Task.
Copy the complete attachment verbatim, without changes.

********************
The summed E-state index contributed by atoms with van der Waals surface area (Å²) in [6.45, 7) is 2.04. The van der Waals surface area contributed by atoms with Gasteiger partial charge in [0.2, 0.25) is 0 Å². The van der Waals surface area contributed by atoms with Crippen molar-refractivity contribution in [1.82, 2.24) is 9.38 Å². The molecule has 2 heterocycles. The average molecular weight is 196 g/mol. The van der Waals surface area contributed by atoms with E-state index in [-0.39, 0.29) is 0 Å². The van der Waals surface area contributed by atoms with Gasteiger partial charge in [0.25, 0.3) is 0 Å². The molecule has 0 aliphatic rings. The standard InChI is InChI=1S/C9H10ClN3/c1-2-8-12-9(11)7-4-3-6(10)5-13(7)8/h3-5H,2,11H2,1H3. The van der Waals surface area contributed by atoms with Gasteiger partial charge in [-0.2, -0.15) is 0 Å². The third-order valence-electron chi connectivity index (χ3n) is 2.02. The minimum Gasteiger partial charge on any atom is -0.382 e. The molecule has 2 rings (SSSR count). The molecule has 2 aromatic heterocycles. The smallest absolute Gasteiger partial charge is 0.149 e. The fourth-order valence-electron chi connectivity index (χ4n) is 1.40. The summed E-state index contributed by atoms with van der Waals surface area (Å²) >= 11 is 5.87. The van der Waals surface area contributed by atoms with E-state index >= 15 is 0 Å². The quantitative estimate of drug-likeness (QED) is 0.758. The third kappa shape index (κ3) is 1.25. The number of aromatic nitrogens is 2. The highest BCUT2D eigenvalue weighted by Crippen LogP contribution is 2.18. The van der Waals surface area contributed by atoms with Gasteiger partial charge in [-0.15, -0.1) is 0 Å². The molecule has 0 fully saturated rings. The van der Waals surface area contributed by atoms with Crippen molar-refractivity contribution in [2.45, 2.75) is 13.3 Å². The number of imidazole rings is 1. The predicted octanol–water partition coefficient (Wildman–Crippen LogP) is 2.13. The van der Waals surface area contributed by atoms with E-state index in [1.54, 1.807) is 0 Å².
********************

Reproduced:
The summed E-state index contributed by atoms with van der Waals surface area (Å²) in [6.45, 7) is 2.04. The van der Waals surface area contributed by atoms with Gasteiger partial charge in [0.2, 0.25) is 0 Å². The van der Waals surface area contributed by atoms with Crippen molar-refractivity contribution in [1.82, 2.24) is 9.38 Å². The molecule has 2 heterocycles. The average molecular weight is 196 g/mol. The van der Waals surface area contributed by atoms with E-state index in [-0.39, 0.29) is 0 Å². The van der Waals surface area contributed by atoms with Gasteiger partial charge in [0.25, 0.3) is 0 Å². The molecule has 0 aliphatic rings. The standard InChI is InChI=1S/C9H10ClN3/c1-2-8-12-9(11)7-4-3-6(10)5-13(7)8/h3-5H,2,11H2,1H3. The van der Waals surface area contributed by atoms with Gasteiger partial charge in [-0.2, -0.15) is 0 Å². The third-order valence-electron chi connectivity index (χ3n) is 2.02. The minimum Gasteiger partial charge on any atom is -0.382 e. The molecule has 2 rings (SSSR count). The molecule has 2 aromatic heterocycles. The smallest absolute Gasteiger partial charge is 0.149 e. The fourth-order valence-electron chi connectivity index (χ4n) is 1.40. The summed E-state index contributed by atoms with van der Waals surface area (Å²) >= 11 is 5.87. The van der Waals surface area contributed by atoms with E-state index >= 15 is 0 Å². The quantitative estimate of drug-likeness (QED) is 0.758. The third kappa shape index (κ3) is 1.25. The number of aromatic nitrogens is 2. The highest BCUT2D eigenvalue weighted by Crippen LogP contribution is 2.18. The van der Waals surface area contributed by atoms with Gasteiger partial charge in [-0.15, -0.1) is 0 Å². The molecule has 0 fully saturated rings. The van der Waals surface area contributed by atoms with Crippen molar-refractivity contribution in [2.45, 2.75) is 13.3 Å². The number of imidazole rings is 1. The predicted octanol–water partition coefficient (Wildman–Crippen LogP) is 2.13. The van der Waals surface area contributed by atoms with E-state index in [1.54, 1.807) is 0 Å².